San Francisco Bay Brand and Ocean Nutrition offer a range of products for fish and reptiles. Their freeze-dried single ingredient foods for fish do not need freezer storage and “can be used to soak up vitamins, supplements and medications so they are delivered directly into the fish and they are easy to use,” according to Oneppo. They’re especially beneficial because they come very close to what these animals would eat in the wild, so they’re very enticing. They can be used as a treat or as a staple food.

“Frozen formula foods are basically a blend of a variety of single-ingredient foods, with some additional ingredients such as aquatic plants and vitamins and other premium ingredients that would be cost prohibitive as a single item,” he said.

Oneppo adds that, while the use of frozen foods has been common with marine hobbyists for quite some time, only advanced freshwater aquarists tended to feed with these diets. Now, customers are more knowledgeable and stores more commonly stock frozen foods.

For reptiles, single item freeze-dried foods are available. San Francisco Bay Brand’s cactus product, in particular, is unique because freeze-drying the food extends its shelf life by several years without losing nutritional value, whereas it is usually available only seasonally. San Francisco Bay Brand’s instant meals “take the guesswork and hassle out of making a nutritious meal” for a reptilian pet, according to the company’s website. These diets, which also include ingredients that are usually only seasonal, are formulated to off er “the proper ratio of calcium, phosphorus and vitamins,” along with other beneficial foods, Oneppo said.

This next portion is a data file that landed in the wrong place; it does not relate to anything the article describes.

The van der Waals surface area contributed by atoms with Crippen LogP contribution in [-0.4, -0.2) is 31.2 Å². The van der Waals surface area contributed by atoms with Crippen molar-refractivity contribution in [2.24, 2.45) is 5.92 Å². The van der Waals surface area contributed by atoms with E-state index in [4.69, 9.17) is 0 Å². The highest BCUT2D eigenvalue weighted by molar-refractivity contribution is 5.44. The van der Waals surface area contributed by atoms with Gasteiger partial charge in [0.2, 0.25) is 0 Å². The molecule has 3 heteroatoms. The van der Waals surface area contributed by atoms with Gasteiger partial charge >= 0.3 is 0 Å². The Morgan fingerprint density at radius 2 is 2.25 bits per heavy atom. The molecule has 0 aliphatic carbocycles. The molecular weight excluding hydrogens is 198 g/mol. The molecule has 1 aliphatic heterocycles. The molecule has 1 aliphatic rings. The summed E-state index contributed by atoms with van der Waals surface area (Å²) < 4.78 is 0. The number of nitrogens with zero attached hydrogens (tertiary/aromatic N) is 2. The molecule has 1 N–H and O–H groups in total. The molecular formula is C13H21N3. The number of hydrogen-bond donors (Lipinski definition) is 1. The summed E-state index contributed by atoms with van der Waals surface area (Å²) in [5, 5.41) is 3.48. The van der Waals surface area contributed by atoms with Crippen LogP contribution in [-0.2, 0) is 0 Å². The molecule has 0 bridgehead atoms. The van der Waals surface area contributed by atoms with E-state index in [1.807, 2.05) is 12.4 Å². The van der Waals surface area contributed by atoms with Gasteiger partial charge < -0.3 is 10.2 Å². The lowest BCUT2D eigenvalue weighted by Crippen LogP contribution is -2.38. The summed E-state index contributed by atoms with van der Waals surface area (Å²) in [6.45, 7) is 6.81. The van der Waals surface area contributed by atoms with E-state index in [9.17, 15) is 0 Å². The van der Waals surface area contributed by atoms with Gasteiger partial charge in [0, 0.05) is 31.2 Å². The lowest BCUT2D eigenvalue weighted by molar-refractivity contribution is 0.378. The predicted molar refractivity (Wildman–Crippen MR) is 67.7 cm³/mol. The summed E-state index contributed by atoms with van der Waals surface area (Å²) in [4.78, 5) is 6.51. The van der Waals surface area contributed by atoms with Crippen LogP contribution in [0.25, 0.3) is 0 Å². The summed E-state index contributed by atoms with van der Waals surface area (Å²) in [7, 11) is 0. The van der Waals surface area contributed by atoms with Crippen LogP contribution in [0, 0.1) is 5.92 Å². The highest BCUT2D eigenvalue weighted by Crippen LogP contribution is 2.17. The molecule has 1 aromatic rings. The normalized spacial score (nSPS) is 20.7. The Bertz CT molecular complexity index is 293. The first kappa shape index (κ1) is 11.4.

Another important part of the reptile food market is live feed, which helps to drive customers into brick and mortar stores every few days. Armstrong’s Cricket Farm and Fluker’s Cricket Farm off er a variety of feeder insects in addition to crickets. Timberline, which produces an array of feeder insects in a variety of sizes, is well known for its Vita-Bugs, which carry enhanced Vitamin E, BetaCarotene, and Omega-6 and Omega-3 fatty acids.

“In nature, fish and reptiles feed on a variety of foods,” Oneppo said. “Sometimes they feed on what they happen to come across when they are hungry and other times their diet is determined by seasonal changes and the foods that are available during those times. Offering your pets a variety of food will keep them from becoming bored eating just one item and will also provide organic and inorganic nutrients w h i c h meet their unique dietary needs.”